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ORION AND THE DARK

"An Overly Dark Humanist Fable"

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What You Need To Know:

Streaming on Netflix, ORION AND THE DARK is an animated fantasy about a boy who’s afraid of many things. Most of all, Orion is afraid of the dark. He conquered this fear years ago, but now he tells his young daughter, Hypatia, how an elemental being called Dark helped him overcome his phobia. When Orion is unable to end the story, his daughter steps in, and into, the story. Can Hypatia bring Orion’s story to a satisfactory conclusion? Especially since fear of the dark and so many other things plague both young and old alike?

ORION AND THE DARK is an interesting tale with great potential. However, its execution is only partially successful. For example, the movie makes lots of statements on deep subjects but is too disjointed and sometimes rambles. It also has a strong humanist worldview. For instance, the movie’s human title character adopts a nihilistic, atheist worldview about the afterlife. Also, his young daughter promotes evolution in two comments. ORION AND THE DARK also has some scary, disturbing scenes involving a murderous clown and acid, plus brief foul language.

Content:

(HH, EvEv, ABAB, L, V, A, M):

Dominant Worldview and Other Worldview Content/Elements:
Strong humanist worldview overall promotes a pro-evolution view where the human title character adopts an atheist, nihilistic view, saying, “In real life, when you’re dead, you’re dead,” and another character is Darwinian and says, “Fear of the dark is an evolutionary adaptation” and then says, “The only stories that really help are the ones that are true,” which implies that evolution is true;

Foul Language:
One “h” obscenity and six light profanities or epithets misusing the word God;

Violence:
Some of the human title character’s adventures with Dark include mild peril and scary, disturbing images and scenes (acid burns a child to a skeleton, a murderous clown appears, and other nightmares occur);

Sex:
No sex;

Nudity:
No nudity;

Alcohol Use:
Implied alcohol use in one scene;

Smoking and/or Drug Use and Abuse:
No smoking or drugs; and,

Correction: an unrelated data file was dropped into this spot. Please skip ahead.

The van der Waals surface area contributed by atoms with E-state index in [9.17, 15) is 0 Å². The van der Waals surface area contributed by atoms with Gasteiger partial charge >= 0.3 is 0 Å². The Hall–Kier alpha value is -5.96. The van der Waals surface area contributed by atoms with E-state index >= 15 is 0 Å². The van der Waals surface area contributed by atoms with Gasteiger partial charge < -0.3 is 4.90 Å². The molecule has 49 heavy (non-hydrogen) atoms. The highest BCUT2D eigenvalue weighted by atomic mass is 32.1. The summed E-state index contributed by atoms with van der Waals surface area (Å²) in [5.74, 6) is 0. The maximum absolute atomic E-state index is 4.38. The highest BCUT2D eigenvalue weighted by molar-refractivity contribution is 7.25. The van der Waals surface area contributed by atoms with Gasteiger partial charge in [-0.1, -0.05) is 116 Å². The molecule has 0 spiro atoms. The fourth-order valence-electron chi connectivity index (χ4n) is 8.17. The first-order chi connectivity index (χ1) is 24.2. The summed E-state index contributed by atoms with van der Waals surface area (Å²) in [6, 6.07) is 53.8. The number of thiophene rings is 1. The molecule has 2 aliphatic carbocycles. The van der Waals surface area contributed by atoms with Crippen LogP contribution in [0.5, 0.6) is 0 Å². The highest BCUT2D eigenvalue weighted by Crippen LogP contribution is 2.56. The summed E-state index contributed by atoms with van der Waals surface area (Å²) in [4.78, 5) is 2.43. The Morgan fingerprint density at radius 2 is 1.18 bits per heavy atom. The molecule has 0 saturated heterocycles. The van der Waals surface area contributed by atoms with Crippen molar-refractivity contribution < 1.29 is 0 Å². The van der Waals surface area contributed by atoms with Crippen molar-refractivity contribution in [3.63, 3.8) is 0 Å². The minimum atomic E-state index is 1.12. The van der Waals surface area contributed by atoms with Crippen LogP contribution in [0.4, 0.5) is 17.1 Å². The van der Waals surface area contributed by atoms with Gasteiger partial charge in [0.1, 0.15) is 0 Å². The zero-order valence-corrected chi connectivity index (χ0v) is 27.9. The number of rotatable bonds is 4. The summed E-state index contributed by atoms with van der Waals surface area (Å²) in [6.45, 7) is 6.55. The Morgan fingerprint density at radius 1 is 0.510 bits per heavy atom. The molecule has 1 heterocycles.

Miscellaneous Immorality:
A very young boy is allowed to read deeply disturbing and depressing works of non-fiction.

More Detail:

Streaming on Netflix, ORION AND THE DARK is an animated fantasy about facing one’s fears.

Orion is afraid of many things. The list is long, including, but not limited to, storms, school, bullies, people in general, germs, etc. Perhaps most of all, Orion is scared of the dark.

Having conquered this fear of the dark years ago, Orion now tells his young daughter, Hypatia, a story about how an elemental being called Dark helped him overcome his phobia. Perhaps not remembering exactly his own method, he eventually wanders into the psychological self-image issues of Dark. Everyone loves Light (Dark’s rival), but the list of people who are afraid of the dark is a long one.

As the story unfolds, both Orion and Dark discover never to let their fears and anxieties keep them from being who they are. However, when Orion runs out of ideas of how to continue the story, his daughter steps in, and into, the story. Can Hypatia bring Orion’s story to a satisfactory end as fear of the Dark and so many other things continue to plague both young and old alike?

ORION AND THE DARK is an interesting tale with great potential. However, its execution is only partially successful. The movie makes lots of statements on deep subjects but fails to add anything really meaningful to these philosophical conversations. For example, when a young child embraces nihilism, it’s put out there without comment. Also, the issue of self-image and vicarious existence is raised but left out in the cold of a dark winter evening.